Meal Plan Should be an Opt-in/Opt-out System

My friend told me she is $50 under where she is supposed to be with her Tiger Bucks. Last year, I heard that Bon Appétit prices were increasing, so I told her that that was most likely the issue. However, after a quick visit to dining services on campus, I learned that Bon Appétit only increased their prices by three percent, which, by no means, would make that notable of a difference in a person’s normal eating habits. Instead, I have come to the conclusion that Colorado College, in conjunction with Bon Appétit, does not really provide fair options for students to eat a reasonable amount of food within budget.

Three different dining plans exist—Meal Plan C, the smallest, B, the middle, and A, the greatest monetary amount. CC’s website suggests that Meal Plan C will provide a student with enough money to have two meals per day. The majority of students have Meal Plan C, as it is automatically given to any student living on campus in a dorm. That seems reasonable, initially. However, if a student simply gets one coffee, one snack, one item above the meals included in the Meal Plan C trajectory, they will quickly fall behind. Additionally, Plan C means two meals from Rastall, or less. Meal Plan C expects students to spend about $18 per day, and given that Rastall prices increase throughout the day, a student may actually go over $18 by getting both lunch and dinner. Moreover, a student could not possibly buy lunch or dinner at Benji’s consistently—more or less a $12 meal—and expect to still be on track with their meal plan.

On top of that, the prices of items available for purchase are incredibly high, comparable to those even at an airport. At CC, we are not business people traveling from meeting to meeting, but college students attempting to scrounge up enough food to satisfy hunger as we study and explore. A breakfast sandwich with two pieces of bread, an egg, and cheese costs a little over $5, while one with bacon costs even more. Similarly, a pre-packaged salad costs about $6, without protein, leaving it as merely lettuce, croutons, and dressing. Therefore, it seems unreasonable that an item we could easily make for ourselves is so pricey at Rastall. Yet, when I say we could make it ourselves, that implies that a student has the ride and extra funds to go to a grocery store and do so, which is unfair.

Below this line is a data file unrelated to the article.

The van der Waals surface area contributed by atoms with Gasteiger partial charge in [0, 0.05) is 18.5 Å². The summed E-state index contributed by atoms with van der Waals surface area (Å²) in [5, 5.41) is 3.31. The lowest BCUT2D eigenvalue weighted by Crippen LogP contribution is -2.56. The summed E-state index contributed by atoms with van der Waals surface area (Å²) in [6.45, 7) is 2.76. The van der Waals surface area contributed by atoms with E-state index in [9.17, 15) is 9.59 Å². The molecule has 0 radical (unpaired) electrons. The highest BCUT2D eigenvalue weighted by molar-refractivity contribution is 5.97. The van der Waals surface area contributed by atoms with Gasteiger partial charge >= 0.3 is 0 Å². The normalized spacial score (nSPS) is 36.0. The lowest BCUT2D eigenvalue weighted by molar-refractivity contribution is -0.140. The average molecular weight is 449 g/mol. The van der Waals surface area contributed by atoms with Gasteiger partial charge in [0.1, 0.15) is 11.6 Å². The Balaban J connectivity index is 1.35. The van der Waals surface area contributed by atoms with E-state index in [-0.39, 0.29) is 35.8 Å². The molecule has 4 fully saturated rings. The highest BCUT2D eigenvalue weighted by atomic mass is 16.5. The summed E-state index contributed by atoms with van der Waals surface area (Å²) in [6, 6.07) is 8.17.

Lastly, considering the meal plan is not an opt-in/opt-out matter for students living on campus, and you cannot be refunded in any manner if the money is not spent by the end of the year, any student who chooses to spend money elsewhere must have additional money to spend. Most students living on campus must spend at least the amount of money on meal Plan C, yet they will likely go to a grocery or convenient store to satisfy hunger for that third meal, or cravings for a snack. Many seniors living off campus can comfortably live using the equivalent funds of Meal Plan C on groceries, and even wind up affording more food than a dorm-residing student can because they can buy food in larger quantities for a cheaper price.

But, it shouldn’t be the difference of seven or more meals a week for the same price. Instead, students should have the opportunity to opt out of a meal plan and buy their own food. First-year and sophomore housing options provide kitchens and pots, pans, and cutlery to cook, so if students choose to, they should be given the opportunity to use such resources more frequently.

It is unreasonable to force students to spend money on a meal plan when it does not necessarily provide them enough Tiger Bucks to eat a comfortable amount of food each day with the options provided on campus. CC must figure out a way to lower prices with Bon Appétit, or to allow students to opt out of the meal plan—even if they are underclassmen living in an on campus dorm.

Caroline Williams

Caroline Williams

Caroline Williams

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